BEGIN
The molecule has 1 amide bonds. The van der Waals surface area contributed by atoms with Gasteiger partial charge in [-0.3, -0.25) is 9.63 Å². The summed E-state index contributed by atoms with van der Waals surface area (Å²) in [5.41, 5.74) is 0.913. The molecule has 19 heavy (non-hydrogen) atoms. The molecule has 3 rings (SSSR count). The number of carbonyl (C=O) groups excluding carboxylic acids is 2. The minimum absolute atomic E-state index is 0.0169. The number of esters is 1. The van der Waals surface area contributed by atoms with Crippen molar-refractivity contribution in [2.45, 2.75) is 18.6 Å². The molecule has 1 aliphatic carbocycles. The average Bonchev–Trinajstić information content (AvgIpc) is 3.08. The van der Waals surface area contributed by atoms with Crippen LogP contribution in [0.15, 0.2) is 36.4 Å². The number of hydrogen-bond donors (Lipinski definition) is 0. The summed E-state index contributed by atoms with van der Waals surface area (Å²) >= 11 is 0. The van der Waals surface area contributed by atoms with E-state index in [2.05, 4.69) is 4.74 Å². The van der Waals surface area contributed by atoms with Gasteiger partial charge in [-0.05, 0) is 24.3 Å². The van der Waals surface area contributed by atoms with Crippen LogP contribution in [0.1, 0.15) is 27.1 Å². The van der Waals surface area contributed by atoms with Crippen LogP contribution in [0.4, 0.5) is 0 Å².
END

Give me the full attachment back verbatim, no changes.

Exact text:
The molecule has 1 amide bonds. The van der Waals surface area contributed by atoms with Gasteiger partial charge in [-0.3, -0.25) is 9.63 Å². The summed E-state index contributed by atoms with van der Waals surface area (Å²) in [5.41, 5.74) is 0.913. The molecule has 19 heavy (non-hydrogen) atoms. The molecule has 3 rings (SSSR count). The number of carbonyl (C=O) groups excluding carboxylic acids is 2. The minimum absolute atomic E-state index is 0.0169. The number of esters is 1. The van der Waals surface area contributed by atoms with Crippen molar-refractivity contribution in [2.45, 2.75) is 18.6 Å². The molecule has 1 aliphatic carbocycles. The average Bonchev–Trinajstić information content (AvgIpc) is 3.08. The van der Waals surface area contributed by atoms with Crippen LogP contribution in [0.15, 0.2) is 36.4 Å². The number of hydrogen-bond donors (Lipinski definition) is 0. The summed E-state index contributed by atoms with van der Waals surface area (Å²) >= 11 is 0. The van der Waals surface area contributed by atoms with E-state index in [2.05, 4.69) is 4.74 Å². The van der Waals surface area contributed by atoms with Gasteiger partial charge in [-0.05, 0) is 24.3 Å². The van der Waals surface area contributed by atoms with Crippen LogP contribution in [0.1, 0.15) is 27.1 Å². The van der Waals surface area contributed by atoms with Crippen LogP contribution in [0.4, 0.5) is 0 Å².